Last Updated:
Sep 20, 2010

Down Syndrome and Epilepsy

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by Len Leshin, MD, FAAP

Copyright 1997, All rights reserved
Go to List of Past Abstracts A seizure is a loss of control of the body by the brain. A sudden surge of electrical activity, in a pattern of no particular usefulness, takes over the brain for anywhere from one or two seconds to hours. For children with seizures, most are the type associated with infants and toddlers and fever; these are short and rarely cause health problems or lasting side effects. However, if a child or adult has more than one seizure not associated with fever, then the condition is termed "epilepsy."
If you look at the population of all children with mental retardation, there is a very large number (from 20 to 40%) that have epilepsy. The number is quite lower in Down Syndrome, but it's still a larger number than in the general population. Studies in the last two decades have estimated the number of people with DS who have seizures to be from 5 to 10%.
Send Me Email There appears to be two "peaks" in ages at which the onset of epilepsy is more common in DS. The first peak occurs in the first two years of life. The type of seizure most often seen in this age range is the "infantile spasm." This type of seizure involves what looks like a spasm of the body, lasting a few seconds, and sometimes not affecting the infant's state of consciousness. It can also look like a quick drop of the head and/or shoulders if the baby is sitting or standing up. Another type of seizure seen is the generalized "tonic-clonic" seizure (also called "grand mal"); this type of seizure involves the whole body, with stiffening of the trunk and jerking of the extremities, followed by a period of sleepiness. Other types of seizures have been described, including atonic (head-drop) seizures and reflex (myoclonic, "startle") seizures.

The second "age peak" at which people with DS tend to develop seizures is in adulthood, usually between 20 and 30 years of age, but it can develop later in life as well. The most common seizure in this age range is the tonic-clonic seizure, but other types are also seen.

Usually the seizures are fairly obvious, but sometimes they're not. Diagnosis of epilepsy is based on the history of the episodes along with an EEG (brain wave study). A normal EEG does not, unfortunately, mean a person does not have epilepsy, so doctors have to rely a lot on the description of the episodes. Sometimes, a doctor may want a video recording of the child while the EEG is being done to help make the diagnosis. When an EEG is abnormal, an MRI scan of the brain is often done to look for structural abnormalities of the brain. When a seizure is accompanied by fever or other signs of infection, a spinal tap (lumbar puncture) may be done to look for infection in the spinal fluid.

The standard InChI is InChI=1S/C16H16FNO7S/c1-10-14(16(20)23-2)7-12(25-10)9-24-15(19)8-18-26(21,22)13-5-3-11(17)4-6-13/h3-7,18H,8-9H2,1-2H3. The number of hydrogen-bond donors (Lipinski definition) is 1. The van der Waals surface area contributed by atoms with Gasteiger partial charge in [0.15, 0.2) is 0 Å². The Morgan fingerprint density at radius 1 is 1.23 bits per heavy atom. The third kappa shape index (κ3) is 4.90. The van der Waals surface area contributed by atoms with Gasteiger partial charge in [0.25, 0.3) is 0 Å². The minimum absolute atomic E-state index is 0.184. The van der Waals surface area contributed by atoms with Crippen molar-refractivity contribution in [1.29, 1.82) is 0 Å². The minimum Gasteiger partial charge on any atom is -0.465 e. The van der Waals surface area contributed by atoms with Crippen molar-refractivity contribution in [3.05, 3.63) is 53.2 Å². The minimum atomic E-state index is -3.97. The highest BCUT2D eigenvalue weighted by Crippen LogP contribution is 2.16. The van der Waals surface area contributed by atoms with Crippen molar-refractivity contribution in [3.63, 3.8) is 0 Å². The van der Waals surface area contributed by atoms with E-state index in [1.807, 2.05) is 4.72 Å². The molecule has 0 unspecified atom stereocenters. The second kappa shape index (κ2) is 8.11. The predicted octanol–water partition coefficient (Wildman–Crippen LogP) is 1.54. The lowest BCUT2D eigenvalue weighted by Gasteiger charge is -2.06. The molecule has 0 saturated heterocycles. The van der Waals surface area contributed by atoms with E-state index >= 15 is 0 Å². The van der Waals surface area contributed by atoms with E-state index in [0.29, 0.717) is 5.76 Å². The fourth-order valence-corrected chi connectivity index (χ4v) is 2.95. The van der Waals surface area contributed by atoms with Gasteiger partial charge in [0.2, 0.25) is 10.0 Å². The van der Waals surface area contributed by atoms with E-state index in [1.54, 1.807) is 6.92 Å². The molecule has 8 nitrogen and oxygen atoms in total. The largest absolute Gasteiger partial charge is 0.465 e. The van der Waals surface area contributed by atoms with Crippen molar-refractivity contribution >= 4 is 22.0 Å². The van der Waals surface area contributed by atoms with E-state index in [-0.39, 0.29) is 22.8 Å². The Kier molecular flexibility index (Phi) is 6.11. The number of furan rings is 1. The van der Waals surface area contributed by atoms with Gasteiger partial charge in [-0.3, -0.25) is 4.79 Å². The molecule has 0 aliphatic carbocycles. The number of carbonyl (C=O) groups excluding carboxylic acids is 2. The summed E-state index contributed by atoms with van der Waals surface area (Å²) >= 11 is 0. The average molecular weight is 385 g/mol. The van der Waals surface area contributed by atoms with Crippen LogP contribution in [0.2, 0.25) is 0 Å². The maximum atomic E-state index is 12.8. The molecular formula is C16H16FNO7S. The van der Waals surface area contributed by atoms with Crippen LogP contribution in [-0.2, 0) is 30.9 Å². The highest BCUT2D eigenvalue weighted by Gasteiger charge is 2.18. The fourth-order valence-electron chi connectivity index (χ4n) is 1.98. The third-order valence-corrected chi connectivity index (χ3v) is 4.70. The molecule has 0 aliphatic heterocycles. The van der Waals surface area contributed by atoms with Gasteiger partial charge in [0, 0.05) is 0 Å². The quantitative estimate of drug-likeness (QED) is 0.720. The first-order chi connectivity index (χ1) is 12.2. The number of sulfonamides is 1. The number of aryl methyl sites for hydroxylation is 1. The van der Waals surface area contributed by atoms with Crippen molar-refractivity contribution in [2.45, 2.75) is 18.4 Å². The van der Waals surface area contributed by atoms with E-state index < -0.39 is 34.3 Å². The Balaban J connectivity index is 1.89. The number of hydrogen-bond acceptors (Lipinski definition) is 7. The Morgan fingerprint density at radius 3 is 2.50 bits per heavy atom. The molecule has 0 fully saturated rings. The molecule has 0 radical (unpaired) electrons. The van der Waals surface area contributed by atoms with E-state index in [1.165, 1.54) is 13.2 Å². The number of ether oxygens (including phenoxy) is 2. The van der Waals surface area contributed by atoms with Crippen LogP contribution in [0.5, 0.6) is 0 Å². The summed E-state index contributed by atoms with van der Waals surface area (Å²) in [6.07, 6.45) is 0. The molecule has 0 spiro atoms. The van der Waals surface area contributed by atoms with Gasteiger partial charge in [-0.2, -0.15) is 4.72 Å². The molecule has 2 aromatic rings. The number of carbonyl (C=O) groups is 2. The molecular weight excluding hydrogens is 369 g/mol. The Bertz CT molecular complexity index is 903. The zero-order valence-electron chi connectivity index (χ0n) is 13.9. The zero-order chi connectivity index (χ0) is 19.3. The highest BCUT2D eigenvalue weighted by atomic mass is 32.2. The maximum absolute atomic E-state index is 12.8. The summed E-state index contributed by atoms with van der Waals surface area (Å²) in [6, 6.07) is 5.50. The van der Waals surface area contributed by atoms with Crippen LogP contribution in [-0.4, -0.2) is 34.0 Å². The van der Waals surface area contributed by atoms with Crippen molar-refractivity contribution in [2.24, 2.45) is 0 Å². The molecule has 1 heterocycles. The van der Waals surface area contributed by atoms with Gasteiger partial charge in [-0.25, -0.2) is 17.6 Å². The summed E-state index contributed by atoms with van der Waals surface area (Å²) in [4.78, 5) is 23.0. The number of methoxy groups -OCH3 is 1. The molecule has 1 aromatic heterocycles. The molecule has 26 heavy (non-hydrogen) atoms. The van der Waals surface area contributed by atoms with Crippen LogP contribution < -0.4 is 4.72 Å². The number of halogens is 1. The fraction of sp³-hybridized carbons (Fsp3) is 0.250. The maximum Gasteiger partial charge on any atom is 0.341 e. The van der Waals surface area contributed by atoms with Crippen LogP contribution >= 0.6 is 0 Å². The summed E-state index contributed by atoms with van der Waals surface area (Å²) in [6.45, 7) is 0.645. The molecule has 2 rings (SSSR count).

Why do some children with DS have seizures? Some seizures are associated with a specific problem, such as cardiovascular diseases. However, a great many seizures have no association with any other clinical condition. The answer lies somewhere in the balance in the brain between the "excitatory" and "inhibitory" pathways. At the risk of oversimplifying things, there are four different ways that this could happen: (1) Decreased inhibition of the electrical pathways; (2) Increased excitation of the brain cells; (3) Structural abnormalities of the brain leading to electrical overstimulation; and (4) changes in the amounts of neurotransmitters (the chemicals made by brain cells to send signals to each other to fire electrical impulses or not fire). However, since not all children with DS have seizures, there must be another factor involved. Unfortunately, we have many clues but no definitive answers.

The treatment of epilepsy involves the use of anticonvulsants, which are designed to increase the effectiveness of the inhibitory part of the brain, so as to decrease the number of seizures. There are many anticonvulsants and the choice of which to use usually falls to the discretion of the neurologist. Most cases of epilepsy are fully controlled by either one anticonvulsant or a combination of more than one. Also, there has been a heightened interest in a dietary treatment called the Ketogenic Diet, which has an anticonvulsant effect on the brain.

Outcomes for children with epilepsy are highly variable, and no less so for children with DS. A few generalizations may be made. Children with seizures due to a specific cause (cardiovascular disease, infection, etc) tend to have epilepsy for longer than do children with no identifiable cause. Persistent seizure activity may cause delay or even regression in development, but almost all children catch back up and continue to make developmental strides forward.

Selected References:
  • Stafstrom, CE. Epilepsy in Down Syndrome: Clinical aspects and possible mechanisms. Am J Mental Retard 98: S12-26, 1993.
  • Stafstrom, CE and Konkol RJ. Infantile spasms in children with Down syndrome. Devel Med Child Neuro 36: 576-585, 1994.
  • Stafstrom CE et al. Seizures in children with Down syndrome: Etiology, characteristics and outcome. Devel Med Child Neuro 33: 191-200, 1991.
  • Pueschel, SM et al. Seizure disorders in Down syndrome. Arch Neuro 48: 318-320, 1991.
  • Guerrini R et al. Reflex seizures are frequent in patients with Down syndrome and epilepsy. Epilepsia, 31(4): 406-417, 1990.

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